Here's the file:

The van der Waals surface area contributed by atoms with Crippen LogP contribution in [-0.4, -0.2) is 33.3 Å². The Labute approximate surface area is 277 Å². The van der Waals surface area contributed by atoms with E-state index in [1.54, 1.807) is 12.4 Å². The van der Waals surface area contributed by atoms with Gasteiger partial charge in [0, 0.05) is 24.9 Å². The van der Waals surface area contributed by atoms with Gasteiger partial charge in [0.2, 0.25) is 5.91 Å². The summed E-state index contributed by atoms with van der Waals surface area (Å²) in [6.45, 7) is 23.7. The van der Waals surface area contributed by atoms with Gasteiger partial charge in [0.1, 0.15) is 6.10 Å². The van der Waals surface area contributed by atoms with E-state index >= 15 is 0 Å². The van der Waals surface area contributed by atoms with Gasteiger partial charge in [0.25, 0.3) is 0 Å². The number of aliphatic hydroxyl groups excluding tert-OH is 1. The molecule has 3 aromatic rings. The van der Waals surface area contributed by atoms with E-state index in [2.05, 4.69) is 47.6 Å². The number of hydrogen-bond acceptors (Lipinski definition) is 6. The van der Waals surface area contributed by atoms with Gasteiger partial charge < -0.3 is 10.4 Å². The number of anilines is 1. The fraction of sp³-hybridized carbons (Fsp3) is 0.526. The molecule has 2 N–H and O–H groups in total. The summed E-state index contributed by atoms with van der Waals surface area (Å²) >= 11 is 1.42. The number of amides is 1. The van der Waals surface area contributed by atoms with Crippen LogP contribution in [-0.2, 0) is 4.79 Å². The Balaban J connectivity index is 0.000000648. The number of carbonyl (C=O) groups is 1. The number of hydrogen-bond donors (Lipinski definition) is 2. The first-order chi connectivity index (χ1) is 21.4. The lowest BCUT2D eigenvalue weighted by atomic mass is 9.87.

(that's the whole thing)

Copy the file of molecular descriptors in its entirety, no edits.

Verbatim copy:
The van der Waals surface area contributed by atoms with Crippen LogP contribution in [-0.4, -0.2) is 33.3 Å². The Labute approximate surface area is 277 Å². The van der Waals surface area contributed by atoms with E-state index in [1.54, 1.807) is 12.4 Å². The van der Waals surface area contributed by atoms with Gasteiger partial charge in [0, 0.05) is 24.9 Å². The van der Waals surface area contributed by atoms with Gasteiger partial charge in [0.2, 0.25) is 5.91 Å². The summed E-state index contributed by atoms with van der Waals surface area (Å²) in [6.45, 7) is 23.7. The van der Waals surface area contributed by atoms with Gasteiger partial charge in [0.1, 0.15) is 6.10 Å². The van der Waals surface area contributed by atoms with E-state index >= 15 is 0 Å². The van der Waals surface area contributed by atoms with Gasteiger partial charge in [0.25, 0.3) is 0 Å². The number of aliphatic hydroxyl groups excluding tert-OH is 1. The molecule has 3 aromatic rings. The van der Waals surface area contributed by atoms with E-state index in [2.05, 4.69) is 47.6 Å². The number of hydrogen-bond acceptors (Lipinski definition) is 6. The van der Waals surface area contributed by atoms with Gasteiger partial charge < -0.3 is 10.4 Å². The number of anilines is 1. The fraction of sp³-hybridized carbons (Fsp3) is 0.526. The molecule has 2 N–H and O–H groups in total. The summed E-state index contributed by atoms with van der Waals surface area (Å²) >= 11 is 1.42. The number of amides is 1. The van der Waals surface area contributed by atoms with Crippen LogP contribution in [-0.2, 0) is 4.79 Å². The Balaban J connectivity index is 0.000000648. The number of carbonyl (C=O) groups is 1. The number of hydrogen-bond donors (Lipinski definition) is 2. The first-order chi connectivity index (χ1) is 21.4. The lowest BCUT2D eigenvalue weighted by atomic mass is 9.87.